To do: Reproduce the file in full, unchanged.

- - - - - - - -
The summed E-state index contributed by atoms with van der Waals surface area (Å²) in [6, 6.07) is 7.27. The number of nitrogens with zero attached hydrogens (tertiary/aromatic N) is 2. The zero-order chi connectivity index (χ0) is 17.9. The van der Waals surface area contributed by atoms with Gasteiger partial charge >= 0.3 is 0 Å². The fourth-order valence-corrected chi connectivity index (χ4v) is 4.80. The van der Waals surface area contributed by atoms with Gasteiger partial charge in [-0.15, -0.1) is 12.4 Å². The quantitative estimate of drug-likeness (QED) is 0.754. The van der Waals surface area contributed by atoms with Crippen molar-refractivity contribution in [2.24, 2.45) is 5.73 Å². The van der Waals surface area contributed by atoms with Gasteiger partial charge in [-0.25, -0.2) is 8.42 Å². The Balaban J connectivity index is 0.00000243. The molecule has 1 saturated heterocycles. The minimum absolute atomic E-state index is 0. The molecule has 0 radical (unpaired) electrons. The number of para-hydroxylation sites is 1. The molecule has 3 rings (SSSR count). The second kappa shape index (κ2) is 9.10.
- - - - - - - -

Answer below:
The summed E-state index contributed by atoms with van der Waals surface area (Å²) in [6, 6.07) is 7.27. The number of nitrogens with zero attached hydrogens (tertiary/aromatic N) is 2. The zero-order chi connectivity index (χ0) is 17.9. The van der Waals surface area contributed by atoms with Gasteiger partial charge >= 0.3 is 0 Å². The fourth-order valence-corrected chi connectivity index (χ4v) is 4.80. The van der Waals surface area contributed by atoms with Gasteiger partial charge in [-0.15, -0.1) is 12.4 Å². The quantitative estimate of drug-likeness (QED) is 0.754. The van der Waals surface area contributed by atoms with Crippen molar-refractivity contribution in [2.24, 2.45) is 5.73 Å². The van der Waals surface area contributed by atoms with Gasteiger partial charge in [-0.25, -0.2) is 8.42 Å². The Balaban J connectivity index is 0.00000243. The molecule has 1 saturated heterocycles. The minimum absolute atomic E-state index is 0. The molecule has 0 radical (unpaired) electrons. The number of para-hydroxylation sites is 1. The molecule has 3 rings (SSSR count). The second kappa shape index (κ2) is 9.10.